A feast ahead for the Indian cricket fan. The long awaited DFL Indian Premier League is all set to get off to a rousing start in my hometown of Bengaluru.

Bangalore’s Royal Challengers takes on Kolkatta’s Knight Riders in the inaugural match on April 18. The match will be preceded by a lot of fanfare including the Washington Redskins providing the cheerleading.

The tournament sees 8 teams play 56 matches to be followed by two semi-finals and the grand finale at Mumbai’s Wankhede Stadium on June 1. See the fixtures here.

The 8 teams are:

  • Bangalore Royal Challengers
  • Kolkatta Knight Riders
  • Mumbai Indians
  • Chennai Super Kings
  • Mohali’s Kings XI Punjab
  • Rajasthan Royals
  • Delhi Daredevils
  • Hyderabad Deccan Chargers

What makes it most exciting. The big money. 47 % of Australian cricketeres are reported to be willing to give up their international cricket careers for playing in the IPL. Many have said that for 6 weeks work they would earn more than they would in a year. The New Zealanders haven’t seen so much money ever paid to their cricketers. The English are peeved that they cannot participate in this and perhaps the next edition. The lure of big money is going to change the game for ever.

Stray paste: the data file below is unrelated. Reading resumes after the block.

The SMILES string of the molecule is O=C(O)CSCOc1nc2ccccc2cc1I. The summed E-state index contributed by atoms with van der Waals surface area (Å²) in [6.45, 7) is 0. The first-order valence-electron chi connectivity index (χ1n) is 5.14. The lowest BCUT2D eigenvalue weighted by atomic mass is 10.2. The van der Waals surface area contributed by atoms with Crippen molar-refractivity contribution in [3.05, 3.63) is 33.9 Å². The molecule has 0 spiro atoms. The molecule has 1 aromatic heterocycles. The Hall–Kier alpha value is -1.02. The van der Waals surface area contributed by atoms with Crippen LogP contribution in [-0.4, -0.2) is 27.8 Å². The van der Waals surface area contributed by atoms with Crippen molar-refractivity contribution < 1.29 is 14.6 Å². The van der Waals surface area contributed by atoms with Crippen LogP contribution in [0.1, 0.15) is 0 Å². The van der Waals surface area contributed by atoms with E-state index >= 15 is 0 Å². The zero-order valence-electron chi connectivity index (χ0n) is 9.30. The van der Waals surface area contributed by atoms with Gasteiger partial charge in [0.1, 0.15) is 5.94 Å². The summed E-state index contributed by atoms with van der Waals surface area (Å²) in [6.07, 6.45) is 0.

While T20 is largely seen as a batsman’s game, in financial terms the bowlers are probably better off. The wicket keeper has to keep wickets for all 20 overs. The batsmen have no restriction regarding the number of overs they can bat. The bowlers are restricted to bowling 4 overs per match. Even if a bowler bowls in all 16 matches, he would bowl a total of 64 overs. This translates to 384 balls, not counting no balls etc 🙂 If you are statistically inclined, reach for your calcy. and check how much 19 year old Ishant Sharma would get for every ball he bowls at his contracted price of $ 950000.

Money talks and how. Even those who said the schedules were too crammed are up and running to be fit. Those who were half way into retirement have jumped back into the game. Some have actually come out of retirement to play for fees absurdly low compared to their old cronies.

The next few weeks should be fun. The Indian spectator is the person who will decide how successful this new experiment is.

I, for one, believe it will be a great success. We’ll see some terrific games but I am not sure if the owners of the teams will make as much money as they expect. They have spent a bomb on the players. It is now for them to deliver.